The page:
# How can I produce some data with a specific shape?

I have a couple of images of graphs for which I'd like to synthesise the original (x,y) data. I don't have the original data, just the graphs.

Ideally I'd like to be able to approximate the shape of the curves using mathematical functions, so that I can vary the functions to produce slightly different output, and so that I can have simple reproducibility.

The first image shows a set of curves: temperature anomalies from the mean over some recent period, stretching back to 20,000 years before present. The second image shows a step function with a change at 10,000 years before present (log scale). (You'll also notice they have opposite x-axis directions).

For each of these, the eventual data I want to produce is a text file, with a temperature anomaly value for every 10 or 100 years.

Any solution is welcome.

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Sorry, but what do you mean with "generating synthetic data to match"? If I understand you correctly, you want to generate the data set for a plotted graph… –  septi Oct 14 '12 at 8:05
If you have some sort of concrete data, this problem is doable, but if all you have are some graphs, perhaps not. –  Waleed Khan Oct 14 '12 at 8:38
Hi @septi, yes that's exactly it. I want to also have a bit of control so that I can produce slightly different data. Hence my hope for a mathematical function to describe it. Maybe some combination of sine and cosine. –  a different ben Oct 15 '12 at 2:45

I am not sure I fully understand your question. But what you could try to do is to digitize the data (windig works for windows and engauge for linux) and then do some data interpolation between the points.

The trivial interpolation which works almost all the time is just a straight line between two consecutive points. A more sophisticated approach is a cubic spline (for instance B-splines http://en.wikipedia.org/wiki/B-spline) that keep the second derivative continuous.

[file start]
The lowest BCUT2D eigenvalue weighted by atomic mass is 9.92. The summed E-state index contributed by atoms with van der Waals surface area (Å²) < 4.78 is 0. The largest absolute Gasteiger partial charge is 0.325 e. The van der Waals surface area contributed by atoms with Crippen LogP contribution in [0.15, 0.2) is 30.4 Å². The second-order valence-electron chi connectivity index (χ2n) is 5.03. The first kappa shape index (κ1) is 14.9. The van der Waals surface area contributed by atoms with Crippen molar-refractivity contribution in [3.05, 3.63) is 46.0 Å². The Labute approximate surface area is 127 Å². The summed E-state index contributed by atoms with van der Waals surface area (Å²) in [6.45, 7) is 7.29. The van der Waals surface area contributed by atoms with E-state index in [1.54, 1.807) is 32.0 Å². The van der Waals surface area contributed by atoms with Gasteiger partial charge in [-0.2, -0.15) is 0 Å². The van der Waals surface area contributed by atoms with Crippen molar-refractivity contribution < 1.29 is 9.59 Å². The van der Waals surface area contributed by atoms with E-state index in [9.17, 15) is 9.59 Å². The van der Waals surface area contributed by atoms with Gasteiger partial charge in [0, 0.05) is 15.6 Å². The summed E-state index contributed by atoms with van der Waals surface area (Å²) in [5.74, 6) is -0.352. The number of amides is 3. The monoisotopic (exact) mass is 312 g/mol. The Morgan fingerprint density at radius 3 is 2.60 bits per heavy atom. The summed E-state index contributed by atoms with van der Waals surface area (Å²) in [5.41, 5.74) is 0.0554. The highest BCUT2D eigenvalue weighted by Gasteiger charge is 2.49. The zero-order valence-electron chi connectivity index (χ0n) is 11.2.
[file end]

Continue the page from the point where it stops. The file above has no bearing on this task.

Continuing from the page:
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Thanks @rpsml, engauge looks promising. I'll try it out. –  a different ben Oct 15 '12 at 2:48
There's currently a page on wikipedia for digitising software: en.wikipedia.org/wiki/Converting_scanned_graphs_to_data, from which I also tried out g3data/g3data2. –  a different ben Oct 16 '12 at 3:34

I've decided to answer with some details about a way to generate a curve using algebra.

For a periodic type curve, you'd use either sine or cosine, and fiddle with amplitude and frequency to match your particular situation. For example, y = A sin(2x), where the amplitude is A, and the period is related to the inner function of x (that bit inside the brackets). Try this in gnuplot:

``````A=2
f(x) = A*sin(2*x)
set xrange[-pi:pi]
plot f(x), sin(x), cos(x)
``````

To change the amplitude as x changes just add a power term or exponential term of the x values to the amplitude:

``````f(x) = A*exp(0.5*x)*sin(2*x)
set xrange[-2*pi:2*pi]
plot f(x), sin(x)
# add an initial value (offset)
f(x) = 5+A*exp(0.5*x)*sin(2*x)
plot f(x), sin(x)
``````

And so on.

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